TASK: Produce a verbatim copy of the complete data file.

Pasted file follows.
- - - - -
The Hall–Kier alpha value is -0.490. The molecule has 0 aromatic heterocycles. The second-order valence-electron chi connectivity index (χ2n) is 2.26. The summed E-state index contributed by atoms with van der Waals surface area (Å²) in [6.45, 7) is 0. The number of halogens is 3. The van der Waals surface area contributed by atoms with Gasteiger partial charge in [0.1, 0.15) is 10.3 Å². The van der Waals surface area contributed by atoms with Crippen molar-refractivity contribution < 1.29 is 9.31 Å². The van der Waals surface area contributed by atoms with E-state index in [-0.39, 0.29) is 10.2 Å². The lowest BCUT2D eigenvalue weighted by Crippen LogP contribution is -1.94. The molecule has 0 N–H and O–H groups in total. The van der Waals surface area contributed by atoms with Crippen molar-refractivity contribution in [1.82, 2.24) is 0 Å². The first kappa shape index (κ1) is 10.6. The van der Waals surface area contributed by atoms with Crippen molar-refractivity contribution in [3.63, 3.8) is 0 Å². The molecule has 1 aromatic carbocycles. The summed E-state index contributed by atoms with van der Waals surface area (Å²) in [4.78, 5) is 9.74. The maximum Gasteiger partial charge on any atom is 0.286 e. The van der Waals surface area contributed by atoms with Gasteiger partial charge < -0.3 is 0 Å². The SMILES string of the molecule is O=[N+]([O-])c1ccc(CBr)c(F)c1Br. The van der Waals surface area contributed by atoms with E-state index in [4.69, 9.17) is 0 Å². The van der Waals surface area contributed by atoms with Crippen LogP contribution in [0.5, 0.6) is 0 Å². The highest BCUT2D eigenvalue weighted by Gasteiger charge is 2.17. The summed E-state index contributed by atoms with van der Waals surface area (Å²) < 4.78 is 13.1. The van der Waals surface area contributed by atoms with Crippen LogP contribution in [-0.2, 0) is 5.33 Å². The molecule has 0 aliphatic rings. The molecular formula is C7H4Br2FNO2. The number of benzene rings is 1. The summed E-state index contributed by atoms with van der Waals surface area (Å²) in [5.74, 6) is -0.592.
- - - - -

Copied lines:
The Hall–Kier alpha value is -0.490. The molecule has 0 aromatic heterocycles. The second-order valence-electron chi connectivity index (χ2n) is 2.26. The summed E-state index contributed by atoms with van der Waals surface area (Å²) in [6.45, 7) is 0. The number of halogens is 3. The van der Waals surface area contributed by atoms with Gasteiger partial charge in [0.1, 0.15) is 10.3 Å². The van der Waals surface area contributed by atoms with Crippen molar-refractivity contribution < 1.29 is 9.31 Å². The van der Waals surface area contributed by atoms with E-state index in [-0.39, 0.29) is 10.2 Å². The lowest BCUT2D eigenvalue weighted by Crippen LogP contribution is -1.94. The molecule has 0 N–H and O–H groups in total. The van der Waals surface area contributed by atoms with Crippen molar-refractivity contribution in [1.82, 2.24) is 0 Å². The first kappa shape index (κ1) is 10.6. The van der Waals surface area contributed by atoms with Crippen molar-refractivity contribution in [3.63, 3.8) is 0 Å². The molecule has 1 aromatic carbocycles. The summed E-state index contributed by atoms with van der Waals surface area (Å²) in [4.78, 5) is 9.74. The maximum Gasteiger partial charge on any atom is 0.286 e. The van der Waals surface area contributed by atoms with Gasteiger partial charge < -0.3 is 0 Å². The SMILES string of the molecule is O=[N+]([O-])c1ccc(CBr)c(F)c1Br. The van der Waals surface area contributed by atoms with E-state index in [4.69, 9.17) is 0 Å². The van der Waals surface area contributed by atoms with Crippen LogP contribution in [0.5, 0.6) is 0 Å². The highest BCUT2D eigenvalue weighted by Gasteiger charge is 2.17. The summed E-state index contributed by atoms with van der Waals surface area (Å²) < 4.78 is 13.1. The van der Waals surface area contributed by atoms with Crippen LogP contribution in [-0.2, 0) is 5.33 Å². The molecule has 0 aliphatic rings. The molecular formula is C7H4Br2FNO2. The number of benzene rings is 1. The summed E-state index contributed by atoms with van der Waals surface area (Å²) in [5.74, 6) is -0.592.